Ever since the advent of televised images, the showcasing of elite fights and signature fighters has featured obvious transitions.
Boxing was a popular attraction with the introduction of television in post-World War II America and it maintained a presence throughout the 1950s. When the importance of fights escalated to a greater demand, closed circuit transmissions at selected locations became the norm.
In the 1970s and 1980s, cable television, and specifically premium networks HBO and Showtime, replaced the closed circuit concept for must see bouts. The impact of HBO and Showtime eventually spawned the pay-per-view model fight fans have dealt with the past four decades when required to watch a preeminent match.
Now, watching fights is undergoing another transformation. Although still in its infancy, the streaming service is considered by many as the platform that will subsequently replace the pay-per-view vehicle. ESPN has added a streaming platform for its viewing options and boxing is a notable selection. In the past year, boxing promoters also have struck deals with Facebook to present fights on the social network site.
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But the possible lasting effect of the streaming service will have its first important test Saturday night. Mexico’s Saul “Canelo” Alvarez, considered the sport’s top pay-per-view attraction, will begin his 11-fight deal with DAZN when he fights England’s Rocky Fielding for a super-middleweight title at Madison Square Garden in New York.
“The (streaming) business has been around for a few years and our proposition has been to bring a better option for sports fans who love to consume live content and, in some shape or form, are hindered by how that content is distributed,” said Juan Delgado, DAZN Chief Ventures Officer. “You need to buy cable, pay-per-view an additional package etcetera.”
DAZN (pronounced “The Zone”), is a product similar to Netflix. Subscribers pay a monthly fee of $9.99, which allows access to the live fights as well as all other content offered by the service. The new subscription features a one-month free trial which will include the Alvarez-Fielding fight. According to Delgado, subscribers are guaranteed at least one live event per week.
“We’ve been successful in a number of markets, like Canada, and in the U.S. we’ve uncovered the value of boxing from an engagement perspective and the difficulties of the economics for how it’s been distributed historically,” Delgado said.
With fans no longer required to spend between $75 and $100 to watch an Alvarez fight, promoters will be hard pressed to find new pay-per-view attractions. Moreover, DAZN has a multi-fight deal with heavyweight champion Anthony Joshua. Extremely popular in his native England, Joshua routinely attracts in excess of 70,000 fans to his fights.
“We need to create brand awareness and use our athletes’ social media to draw the interest of those fans,” Delgado said. “We’ve taken a few notes from recipes around things like HBO 24/7, shows like ‘The Journey,’ which will air on Univision and Telemundo. It’s a multiple episode series that will build interest and awareness for fight fans.”
At its peak, boxing pay-per-views averaged between six and 12 telecasts a year but the options dropped dramatically in 2018. The two significant pay-per-view fights this year were the Alvarez-Gennady Golovkin rematch in September which generated approximately 1.3 million buys and the heavyweight title bout between Deontay Wilder and Tyson Fury on Dec. 1. According to early reports, the Wilder-Fury fight is tracking between 300,000 and 400,000 purchases.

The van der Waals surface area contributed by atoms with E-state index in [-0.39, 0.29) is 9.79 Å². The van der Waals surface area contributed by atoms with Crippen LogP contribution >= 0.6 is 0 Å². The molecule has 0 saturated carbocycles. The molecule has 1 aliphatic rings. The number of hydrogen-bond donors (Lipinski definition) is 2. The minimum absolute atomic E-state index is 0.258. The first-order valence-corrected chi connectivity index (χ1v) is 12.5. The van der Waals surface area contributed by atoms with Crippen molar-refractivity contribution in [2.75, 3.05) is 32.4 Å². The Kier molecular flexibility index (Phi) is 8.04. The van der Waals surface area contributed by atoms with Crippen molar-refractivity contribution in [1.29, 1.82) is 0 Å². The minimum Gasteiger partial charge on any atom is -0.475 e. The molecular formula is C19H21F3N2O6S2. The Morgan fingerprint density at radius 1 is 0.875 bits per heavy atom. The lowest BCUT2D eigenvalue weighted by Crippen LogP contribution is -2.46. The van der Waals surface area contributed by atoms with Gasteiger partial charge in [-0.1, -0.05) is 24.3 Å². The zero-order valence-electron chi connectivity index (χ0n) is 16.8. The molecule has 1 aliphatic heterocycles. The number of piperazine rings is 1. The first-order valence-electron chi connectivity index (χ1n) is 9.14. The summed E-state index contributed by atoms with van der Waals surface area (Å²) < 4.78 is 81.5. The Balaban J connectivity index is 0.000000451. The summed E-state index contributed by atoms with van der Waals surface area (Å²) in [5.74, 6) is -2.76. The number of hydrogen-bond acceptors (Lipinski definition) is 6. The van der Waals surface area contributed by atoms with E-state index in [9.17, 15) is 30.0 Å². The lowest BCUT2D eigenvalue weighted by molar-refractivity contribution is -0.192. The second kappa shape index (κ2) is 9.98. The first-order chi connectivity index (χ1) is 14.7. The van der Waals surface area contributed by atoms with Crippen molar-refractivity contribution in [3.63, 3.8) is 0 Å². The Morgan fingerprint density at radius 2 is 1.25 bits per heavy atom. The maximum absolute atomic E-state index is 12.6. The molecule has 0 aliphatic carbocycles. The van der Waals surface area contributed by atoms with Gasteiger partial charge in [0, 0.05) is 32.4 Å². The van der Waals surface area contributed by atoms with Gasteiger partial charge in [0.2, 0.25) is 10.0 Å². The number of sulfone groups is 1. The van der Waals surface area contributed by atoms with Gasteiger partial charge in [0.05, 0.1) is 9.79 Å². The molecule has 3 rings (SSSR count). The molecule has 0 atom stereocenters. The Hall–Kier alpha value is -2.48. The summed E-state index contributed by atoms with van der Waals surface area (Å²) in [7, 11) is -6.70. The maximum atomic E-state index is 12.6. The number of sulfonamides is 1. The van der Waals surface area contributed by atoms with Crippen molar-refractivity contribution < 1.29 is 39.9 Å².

An important outlet for televised fights that fans became accustomed to for two generations also ended its association with boxing. HBO, which aired fights since 1973, concluded its run of live broadcasts Saturday night. The network cited the proliferation of viewing options, including live streaming services, as a major reason for discontinuing boxing coverage.
“Yes, there have been reports about us pushing HBO of the markets,” Delgado said. “It’s half true – sports rights are expensive and securing quality events are tougher for the incumbent, but it’s a business that if you’re not focused on, it’s not something that you want to pursue. We didn’t kick them out but maybe we made it tougher for them to acquire the content they used to secure.
“If you calculate the money you spend on pay-per-view a year, which are $50 on average a piece, you can spend $120 on DAZN a year and get a ton more content and the same quality fights you’ve seen on HBO and Showtime.”
Late Saturday, Vasiliy Lomachenko won a lopsided unanimous decision over Jose Pedraza in their world lightweight title unification bout in New York. Enhanced by two knockdowns in the 11th round, Lomachenko (12-1) won the bout 117-109 on two scorecards and 119-119-107 on the third to retain his WBA belt and dethrone Pedraza (25-2) as WBO champion.
In the final HBO televised fight, Cecilia Braekhus won a unanimous decision over Alexandra Magdziak to retain her three sanctioning body women’s welterweight titles. On the same telecast, two time Olympic gold medalist Claressa Shields successfully defended her women’s middleweight title with a unanimous decision victory over Femke Hermans.
Plantation resident Xander Zayas won the USA Boxing National 152-pound Championship Saturday in Salt Lake City. Zayas, 16, defeated Orlando’s Derrick Jackson in the finals of the Youth Men division.
Friday (10 p.m., ESPN Plus): Gilberto Ramirez vs. Jesse Hart, 12, for Ramirez’s WBO super-middleweight title.
Saturday (8 p.m., DAZN): Rocky Fielding vs. Saul “Canelo” Alvarez, 12, for Fielding’s WBA super-middleweight title.